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‘THE ACCOUNTANT’ ENTERTAINS BUT FALLS SHORT OF GRAEATNESS

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Armed with a cast of highly respected actors, director Gavin O’Connor delivers possibly his most tense, thrilling, character-driven film to date. However, there are far too many ideas thrown in the air to keep track of and truly love any of the characters, and the plot cannot keep up with all their specific motives.

The film follows the story of a boy not only born with autism, but born into an army family.  This boy, however, was clearly a savant, with a brother about the same age with no mental handicaps.  After his father refuses standard treatment and is left by his wife, he decides to train his sons so nobody could take advantage of the condition.  Fast forward into adulthood, and the young autistic boy is now a money-laundering accountant, essentially a specialist who is called upon by both gangsters and large corporations to “find” and handle money.  Soon, the director of crime enforcement at the department of treasury, Ray King (J.K Simmons), becomes obsessed with finding this man, for more reasons than he claims. Meanwhile, the accountant himself, Christian Wolff (Affleck) is hired to look for missing money in a robotics company after junior accountant Dana Cummings (Anna Kendrick) discovers money missing. This sets off a chain reaction of murder, man-hunting, and “good old-fashioned investigation” that ends with a serious body-count. 

The acting in this film was great. Affleck was very believable as a troubled but genius functioning-autist. J.K Simmons also made the most of his limited time, commandeering the most emotional moments in the film. John Lithgow, Jeffrey Tambor, and Jon Bernthal were all exceptional, as usual. The only true blemish was Anna Kendrick, who likely suffered more from a poorly written character than bad acting itself. She’s essentially the damsel in destress who would sometimes flirt awkwardly with Affleck (small spoiler alert: no sex), making the film seem formulaic. However, not pursuing the actual romance itself was excellent continuity for the main character, whom could kill just about anybody using his hands or a sniper rifle, as well as doctor anybody’s books perfectly, but could barely begin to socialize.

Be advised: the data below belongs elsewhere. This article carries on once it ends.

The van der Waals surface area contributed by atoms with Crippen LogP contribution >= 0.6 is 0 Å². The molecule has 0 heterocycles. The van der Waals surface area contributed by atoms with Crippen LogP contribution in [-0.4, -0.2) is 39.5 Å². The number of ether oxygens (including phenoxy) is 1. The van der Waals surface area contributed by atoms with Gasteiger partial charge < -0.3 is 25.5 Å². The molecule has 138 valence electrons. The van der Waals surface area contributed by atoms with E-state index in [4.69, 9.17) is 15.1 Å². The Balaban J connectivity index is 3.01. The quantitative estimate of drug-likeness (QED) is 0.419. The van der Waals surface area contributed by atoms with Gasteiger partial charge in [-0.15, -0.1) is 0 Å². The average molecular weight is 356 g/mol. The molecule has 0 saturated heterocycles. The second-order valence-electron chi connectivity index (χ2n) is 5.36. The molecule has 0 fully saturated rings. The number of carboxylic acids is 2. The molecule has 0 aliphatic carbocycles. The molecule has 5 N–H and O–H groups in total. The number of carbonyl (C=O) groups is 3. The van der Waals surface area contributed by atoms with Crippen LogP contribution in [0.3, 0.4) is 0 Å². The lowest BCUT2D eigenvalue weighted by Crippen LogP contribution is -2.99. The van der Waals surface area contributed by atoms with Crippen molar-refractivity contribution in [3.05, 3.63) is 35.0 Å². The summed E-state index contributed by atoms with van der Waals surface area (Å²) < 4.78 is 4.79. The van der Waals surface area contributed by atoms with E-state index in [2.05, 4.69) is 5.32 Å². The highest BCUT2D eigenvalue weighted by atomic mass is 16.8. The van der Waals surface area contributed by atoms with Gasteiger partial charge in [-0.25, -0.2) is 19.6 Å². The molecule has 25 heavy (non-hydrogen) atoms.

The film also has quite respectful cinematography, using shadows and symmetry effectively. The action, while rarer than the trailer made it seem, is done flawlessly. The hand-to-hand fighting not only looks, but sounds believable, with many snapped wrists and hard, swift punches. The use of guns is much the same. In this way, the sound-editing crew deserves substantial credit, but the choreography is also spot-on. This made the film more approachable to crowds.  Still, it’s nothing that hasn’t already been done.

Despite all of that, there are noticeable flaws in the plot. Almost the entire second half is a rage tour for Wolff against the robotics company that had previously hired him, though it seems his only motivation is because they tried to kill Dana Cummings, and it’s never clear why he cares so much for her anyways. We’re also left to wonder how Braxton (Jon Bernthal) became a part of the plot in the first place. There’re many other plot holes aside from this one as well. Some relate to the fact that the motives of the company’s boss, Lamar Black (John Lithgow), and Francis Silverberg (Jeffrey Tambor) are almost completely unknown, all we know for sure is that it has something to do with embezzlement. The film throws far too many characters in the air to keep track of, and it soon becomes a wash of thinly described motives and ruthless, calculated killing by Wolff, who seems to meet his fate in an oddly coincidental way. By the end, the story feels incredibly manufactured. Though this was a decent script, it fell flat on its own unnecessary characters and overused troupes. The climax was also overdramatic and not nearly as engaging as was meant to be. The same can be said of Mark Isham’s soundtrack.

So, this film earns a modest 3/5. It was admittedly impressive to see such dedication to character building in what seemed like a child of the James Bond movies combined with a well-made drama. However, by the end of the film, the plot doesn’t feel all that important, and in some ways it even seems too surreal to believe. It was a classic Hollywood ending to a classic Hollywood movie, but a decent one at that. If you are an action fan with patience, this may be your film. If you are looking for sentimentality and engaging dialogue, you will find a bit here, but it will often be under the asterisk of many circumstances not making perfect sense. If you are just looking for the next Oscar favorite, keep waiting, this film is an admirable but ultimately cute attempt at greatness.

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